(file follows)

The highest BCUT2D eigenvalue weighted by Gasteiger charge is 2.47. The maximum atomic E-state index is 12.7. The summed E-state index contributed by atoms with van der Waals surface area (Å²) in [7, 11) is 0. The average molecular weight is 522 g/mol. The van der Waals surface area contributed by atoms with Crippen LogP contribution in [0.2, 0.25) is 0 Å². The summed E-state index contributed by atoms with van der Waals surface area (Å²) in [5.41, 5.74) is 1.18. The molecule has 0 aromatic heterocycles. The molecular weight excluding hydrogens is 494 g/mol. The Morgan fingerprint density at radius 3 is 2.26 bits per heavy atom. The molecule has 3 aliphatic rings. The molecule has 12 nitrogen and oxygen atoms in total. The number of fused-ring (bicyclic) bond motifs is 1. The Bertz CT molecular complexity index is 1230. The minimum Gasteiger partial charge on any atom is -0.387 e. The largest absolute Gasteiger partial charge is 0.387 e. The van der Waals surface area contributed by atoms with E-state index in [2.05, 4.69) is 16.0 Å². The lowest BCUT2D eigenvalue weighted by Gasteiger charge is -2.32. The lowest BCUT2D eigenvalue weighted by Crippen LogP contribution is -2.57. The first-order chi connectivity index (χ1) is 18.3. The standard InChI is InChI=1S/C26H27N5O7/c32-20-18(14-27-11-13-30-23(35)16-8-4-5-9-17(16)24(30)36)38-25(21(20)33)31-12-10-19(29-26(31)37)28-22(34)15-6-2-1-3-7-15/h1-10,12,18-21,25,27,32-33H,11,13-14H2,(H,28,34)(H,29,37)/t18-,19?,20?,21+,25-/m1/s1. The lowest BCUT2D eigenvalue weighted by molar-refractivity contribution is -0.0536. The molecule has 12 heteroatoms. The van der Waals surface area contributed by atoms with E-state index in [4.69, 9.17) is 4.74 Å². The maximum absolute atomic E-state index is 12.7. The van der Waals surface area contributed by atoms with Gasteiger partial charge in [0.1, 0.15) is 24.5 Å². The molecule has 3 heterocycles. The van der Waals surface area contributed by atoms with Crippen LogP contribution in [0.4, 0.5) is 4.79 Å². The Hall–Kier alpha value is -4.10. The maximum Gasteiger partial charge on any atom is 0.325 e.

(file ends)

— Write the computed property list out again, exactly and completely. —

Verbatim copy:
The highest BCUT2D eigenvalue weighted by Gasteiger charge is 2.47. The maximum atomic E-state index is 12.7. The summed E-state index contributed by atoms with van der Waals surface area (Å²) in [7, 11) is 0. The average molecular weight is 522 g/mol. The van der Waals surface area contributed by atoms with Crippen LogP contribution in [0.2, 0.25) is 0 Å². The summed E-state index contributed by atoms with van der Waals surface area (Å²) in [5.41, 5.74) is 1.18. The molecule has 0 aromatic heterocycles. The molecular weight excluding hydrogens is 494 g/mol. The Morgan fingerprint density at radius 3 is 2.26 bits per heavy atom. The molecule has 3 aliphatic rings. The molecule has 12 nitrogen and oxygen atoms in total. The number of fused-ring (bicyclic) bond motifs is 1. The Bertz CT molecular complexity index is 1230. The minimum Gasteiger partial charge on any atom is -0.387 e. The largest absolute Gasteiger partial charge is 0.387 e. The van der Waals surface area contributed by atoms with E-state index in [2.05, 4.69) is 16.0 Å². The lowest BCUT2D eigenvalue weighted by Gasteiger charge is -2.32. The lowest BCUT2D eigenvalue weighted by Crippen LogP contribution is -2.57. The first-order chi connectivity index (χ1) is 18.3. The standard InChI is InChI=1S/C26H27N5O7/c32-20-18(14-27-11-13-30-23(35)16-8-4-5-9-17(16)24(30)36)38-25(21(20)33)31-12-10-19(29-26(31)37)28-22(34)15-6-2-1-3-7-15/h1-10,12,18-21,25,27,32-33H,11,13-14H2,(H,28,34)(H,29,37)/t18-,19?,20?,21+,25-/m1/s1. The lowest BCUT2D eigenvalue weighted by molar-refractivity contribution is -0.0536. The molecule has 12 heteroatoms. The van der Waals surface area contributed by atoms with E-state index in [4.69, 9.17) is 4.74 Å². The maximum absolute atomic E-state index is 12.7. The van der Waals surface area contributed by atoms with Gasteiger partial charge in [0.1, 0.15) is 24.5 Å². The molecule has 3 heterocycles. The van der Waals surface area contributed by atoms with Crippen LogP contribution in [0.4, 0.5) is 4.79 Å². The Hall–Kier alpha value is -4.10. The maximum Gasteiger partial charge on any atom is 0.325 e.